In geographic area Australia is roughly the size of the continental United States, with a coastline of 22,000 miles, but only 9% of the land is arable. The entire national budget, including defense, is about the same as California's state budget. The population is 16 million, only 58% of California's. As a former British colony, its national craze is cricket, although sailing got a considerable boost when the Aussies took away the America's Cup in 1983. They have excelled internationally at swimming and tennis. And their country began under the most dismal and difficult of circumstances.
That beginning 200 years ago was celebrated today, the anniversary of the arrival of the first 11 convict ships from England carrying 1,400 people. Half were prisoners and the other half were jailers. During the ensuing 80 years about 160,000 prisoners were taken to Australia to ease the terrible overcrowding of jails in the mother country, where stealing just a loaf of bread could result in a long prison term and possibly deportation. Ultimately prisoners and jailers alike became settlers on the harsh and unforgiving land.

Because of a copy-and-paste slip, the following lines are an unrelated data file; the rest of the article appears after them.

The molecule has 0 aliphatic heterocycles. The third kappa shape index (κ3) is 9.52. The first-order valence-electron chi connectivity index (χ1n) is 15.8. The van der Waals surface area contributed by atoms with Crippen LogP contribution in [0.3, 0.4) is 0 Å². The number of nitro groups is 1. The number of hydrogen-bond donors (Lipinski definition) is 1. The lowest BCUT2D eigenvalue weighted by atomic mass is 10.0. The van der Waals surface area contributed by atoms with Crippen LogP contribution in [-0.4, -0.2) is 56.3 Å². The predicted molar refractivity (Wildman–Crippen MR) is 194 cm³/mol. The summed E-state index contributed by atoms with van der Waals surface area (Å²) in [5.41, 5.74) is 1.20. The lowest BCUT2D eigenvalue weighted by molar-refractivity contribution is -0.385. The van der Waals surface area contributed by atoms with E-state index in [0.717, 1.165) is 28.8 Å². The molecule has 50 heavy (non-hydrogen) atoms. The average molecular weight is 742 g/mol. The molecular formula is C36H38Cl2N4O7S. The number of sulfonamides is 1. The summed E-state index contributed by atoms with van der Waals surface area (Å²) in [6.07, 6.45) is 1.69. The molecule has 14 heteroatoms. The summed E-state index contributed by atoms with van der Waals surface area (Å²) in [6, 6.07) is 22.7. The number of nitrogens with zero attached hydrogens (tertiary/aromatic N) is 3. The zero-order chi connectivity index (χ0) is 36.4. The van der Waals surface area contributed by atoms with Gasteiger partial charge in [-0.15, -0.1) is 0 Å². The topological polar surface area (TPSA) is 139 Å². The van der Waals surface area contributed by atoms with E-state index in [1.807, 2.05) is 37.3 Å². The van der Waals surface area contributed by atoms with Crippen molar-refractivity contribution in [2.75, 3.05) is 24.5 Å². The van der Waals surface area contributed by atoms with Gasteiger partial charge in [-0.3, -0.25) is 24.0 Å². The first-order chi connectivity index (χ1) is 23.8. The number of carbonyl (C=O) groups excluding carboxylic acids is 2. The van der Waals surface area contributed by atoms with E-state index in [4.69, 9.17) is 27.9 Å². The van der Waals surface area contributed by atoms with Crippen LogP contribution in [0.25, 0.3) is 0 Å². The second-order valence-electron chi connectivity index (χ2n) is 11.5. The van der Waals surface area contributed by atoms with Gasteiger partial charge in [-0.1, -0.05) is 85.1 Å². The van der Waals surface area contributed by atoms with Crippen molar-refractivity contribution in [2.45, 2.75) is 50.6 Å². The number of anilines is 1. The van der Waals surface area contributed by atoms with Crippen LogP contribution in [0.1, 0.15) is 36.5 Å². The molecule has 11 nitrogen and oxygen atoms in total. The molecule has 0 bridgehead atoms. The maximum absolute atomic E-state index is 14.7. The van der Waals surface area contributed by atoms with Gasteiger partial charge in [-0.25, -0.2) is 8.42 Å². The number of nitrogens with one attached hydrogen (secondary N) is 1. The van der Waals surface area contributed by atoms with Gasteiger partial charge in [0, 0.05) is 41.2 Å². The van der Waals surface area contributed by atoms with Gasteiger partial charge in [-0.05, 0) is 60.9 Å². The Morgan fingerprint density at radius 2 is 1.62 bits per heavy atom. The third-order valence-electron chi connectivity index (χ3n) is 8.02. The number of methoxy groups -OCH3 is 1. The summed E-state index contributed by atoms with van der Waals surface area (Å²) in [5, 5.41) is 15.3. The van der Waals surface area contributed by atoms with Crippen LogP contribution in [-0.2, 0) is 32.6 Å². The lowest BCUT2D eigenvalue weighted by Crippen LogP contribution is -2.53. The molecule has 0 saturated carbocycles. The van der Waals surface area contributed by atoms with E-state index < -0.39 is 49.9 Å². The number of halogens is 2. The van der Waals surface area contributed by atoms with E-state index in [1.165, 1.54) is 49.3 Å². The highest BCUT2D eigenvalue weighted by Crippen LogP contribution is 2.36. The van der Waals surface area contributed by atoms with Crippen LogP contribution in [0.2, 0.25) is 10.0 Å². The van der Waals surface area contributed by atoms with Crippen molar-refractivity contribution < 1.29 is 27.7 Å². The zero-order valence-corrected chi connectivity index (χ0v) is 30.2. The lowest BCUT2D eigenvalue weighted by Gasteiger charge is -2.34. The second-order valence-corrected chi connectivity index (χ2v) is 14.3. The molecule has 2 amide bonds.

Australia is known for many things: the vast Outback, the strange animals, its herds of sheep and cattle. The best of all, however, are the Australians themselves: hardy, brash, fun-loving, hospitable, energetic, entrepreneurial, and loyal allies. Perhaps self-doubting Aussies envy America's national achievements and leadership in the world. Americans in turn can admire the Australian personality and character, and the ability to appreciate a good beer and consume plenty of it. Happy Bicentennial, Mates.